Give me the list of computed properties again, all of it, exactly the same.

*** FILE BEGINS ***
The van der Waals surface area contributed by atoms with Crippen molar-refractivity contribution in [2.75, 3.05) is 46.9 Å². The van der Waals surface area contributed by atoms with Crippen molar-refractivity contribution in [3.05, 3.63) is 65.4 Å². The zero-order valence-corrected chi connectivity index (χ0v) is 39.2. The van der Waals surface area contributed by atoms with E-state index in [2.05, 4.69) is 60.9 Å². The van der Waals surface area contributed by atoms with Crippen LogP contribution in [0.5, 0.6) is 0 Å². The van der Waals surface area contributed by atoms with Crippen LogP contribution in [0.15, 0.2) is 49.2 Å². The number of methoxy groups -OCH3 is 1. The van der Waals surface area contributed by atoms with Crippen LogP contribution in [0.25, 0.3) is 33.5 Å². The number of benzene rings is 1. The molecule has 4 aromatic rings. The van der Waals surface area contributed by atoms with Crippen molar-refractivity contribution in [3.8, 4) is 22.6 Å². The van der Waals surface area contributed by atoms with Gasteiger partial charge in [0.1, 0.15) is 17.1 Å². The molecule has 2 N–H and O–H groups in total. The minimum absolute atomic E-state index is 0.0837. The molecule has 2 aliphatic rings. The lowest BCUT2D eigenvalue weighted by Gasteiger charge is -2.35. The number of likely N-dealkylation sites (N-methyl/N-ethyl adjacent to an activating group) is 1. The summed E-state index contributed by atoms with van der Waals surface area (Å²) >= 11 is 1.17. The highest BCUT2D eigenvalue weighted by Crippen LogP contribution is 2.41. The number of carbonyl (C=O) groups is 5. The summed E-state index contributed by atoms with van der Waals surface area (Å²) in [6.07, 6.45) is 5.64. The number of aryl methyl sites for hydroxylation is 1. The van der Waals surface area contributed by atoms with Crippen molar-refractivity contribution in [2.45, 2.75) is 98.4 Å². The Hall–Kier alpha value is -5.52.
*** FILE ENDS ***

The van der Waals surface area contributed by atoms with Crippen molar-refractivity contribution in [2.75, 3.05) is 46.9 Å². The van der Waals surface area contributed by atoms with Crippen molar-refractivity contribution in [3.05, 3.63) is 65.4 Å². The zero-order valence-corrected chi connectivity index (χ0v) is 39.2. The van der Waals surface area contributed by atoms with E-state index in [2.05, 4.69) is 60.9 Å². The van der Waals surface area contributed by atoms with Crippen LogP contribution in [0.5, 0.6) is 0 Å². The van der Waals surface area contributed by atoms with Crippen LogP contribution in [0.15, 0.2) is 49.2 Å². The number of methoxy groups -OCH3 is 1. The van der Waals surface area contributed by atoms with Crippen LogP contribution in [0.25, 0.3) is 33.5 Å². The number of benzene rings is 1. The molecule has 4 aromatic rings. The van der Waals surface area contributed by atoms with Crippen molar-refractivity contribution in [3.8, 4) is 22.6 Å². The van der Waals surface area contributed by atoms with Gasteiger partial charge in [0.1, 0.15) is 17.1 Å². The molecule has 2 N–H and O–H groups in total. The minimum absolute atomic E-state index is 0.0837. The molecule has 2 aliphatic rings. The lowest BCUT2D eigenvalue weighted by Gasteiger charge is -2.35. The number of likely N-dealkylation sites (N-methyl/N-ethyl adjacent to an activating group) is 1. The summed E-state index contributed by atoms with van der Waals surface area (Å²) >= 11 is 1.17. The highest BCUT2D eigenvalue weighted by Crippen LogP contribution is 2.41. The number of carbonyl (C=O) groups is 5. The summed E-state index contributed by atoms with van der Waals surface area (Å²) in [6.07, 6.45) is 5.64. The number of aryl methyl sites for hydroxylation is 1. The van der Waals surface area contributed by atoms with Crippen molar-refractivity contribution in [2.45, 2.75) is 98.4 Å². The Hall–Kier alpha value is -5.52.